If I were to pick one of the two to try over ice-cream, apple crumble or cake, this would be it. And I might also look to it first for something like a vegetable tagine, where those red notes are already abundant in the dish and the added brightness will help to balance them.
Both will work for any of the dishes that I’ve mentioned, though, since they both fill the same role and taste very similar. Even if they don’t taste quite identical. And even if Michael, himself, has made a few more child-oriented suggestions for the Junior, in particular.
The Haitian will still work just as well in cheese toasties, over bangers and mash or atop a rack of ribs. He’s just used those as examples that might appeal more to the junior audience.
As for its burn, though, his description of it as that of a korma is spot on. I can taste where it should be – Possibly the most bizarre feature of the trinidad perfume – but I can’t feel it, at all. And it’s just barely enough for the rest of my family to pick up on, in a full spoonful, while the Haitian would be pushing the upper limits of what they could handle on food. If not surpassing them.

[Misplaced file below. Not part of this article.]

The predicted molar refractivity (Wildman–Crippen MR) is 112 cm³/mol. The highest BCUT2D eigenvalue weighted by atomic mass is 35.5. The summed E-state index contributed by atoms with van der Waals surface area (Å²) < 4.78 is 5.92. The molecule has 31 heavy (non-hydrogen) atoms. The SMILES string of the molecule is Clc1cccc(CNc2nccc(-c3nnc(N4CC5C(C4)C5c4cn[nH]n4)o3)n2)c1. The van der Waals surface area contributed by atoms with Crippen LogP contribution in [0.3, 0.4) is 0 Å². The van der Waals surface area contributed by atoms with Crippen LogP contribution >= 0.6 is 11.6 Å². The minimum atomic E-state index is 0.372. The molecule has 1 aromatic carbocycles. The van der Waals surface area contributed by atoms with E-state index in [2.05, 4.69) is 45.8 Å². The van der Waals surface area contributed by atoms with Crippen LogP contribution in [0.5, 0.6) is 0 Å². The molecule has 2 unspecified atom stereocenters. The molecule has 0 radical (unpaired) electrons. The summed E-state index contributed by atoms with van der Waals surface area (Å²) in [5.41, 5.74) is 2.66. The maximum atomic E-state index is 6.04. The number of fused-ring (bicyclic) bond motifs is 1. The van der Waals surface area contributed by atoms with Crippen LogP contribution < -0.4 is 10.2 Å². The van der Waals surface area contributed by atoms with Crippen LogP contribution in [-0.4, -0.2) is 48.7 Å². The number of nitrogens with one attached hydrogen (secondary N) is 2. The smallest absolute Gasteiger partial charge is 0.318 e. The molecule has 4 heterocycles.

The Junior Sensation is an incredibly mild
sauce, the miniscule firepower of which might even be more from its extra white peppercorns than from the actual peppers that it uses. Yet, either way, it still brings a distinctly chilli flavour to the table, along with its tropical fruit, and comes very close to replicating the award winning great taste of the company’s scotch bonnet sauce.
I won’t be using it much, if I’m honest, because that scotch bonnet sauce exists. But I’m still very happy that the trinidad perfume version does, too, because it means that I can share the fantastic flavour with friends and family, for whom the original would prove too spicy.
So I wouldn’t recommend getting both of these for yourself but I would recommend either. And, if you know someone who likes their food a good deal hotter or milder than yourself, the option’s there. A fact that I really do appreciate.
Here’s What goes into the Haitian Sensation:
Mango Pulp (Mango, Sugar, Water, Citric Acid) (71.4%), White Wine Vinegar, Tomato, Onion, Scotch Bonnet Chilli (4.2%), Garlic, Lemon Juice, Ginger, Black Pepper, Salt
And here’s the Junior’s slight variation:
Mango Pulp (Mango, Sugar, Water, Citric Acid) (70.1%), White Wine Vinegar, Tomato, Onion, Trinidad Perfume Chilli (6%), Garlic, Lemon Juice, Ginger, Black Pepper, White Pepper, Salt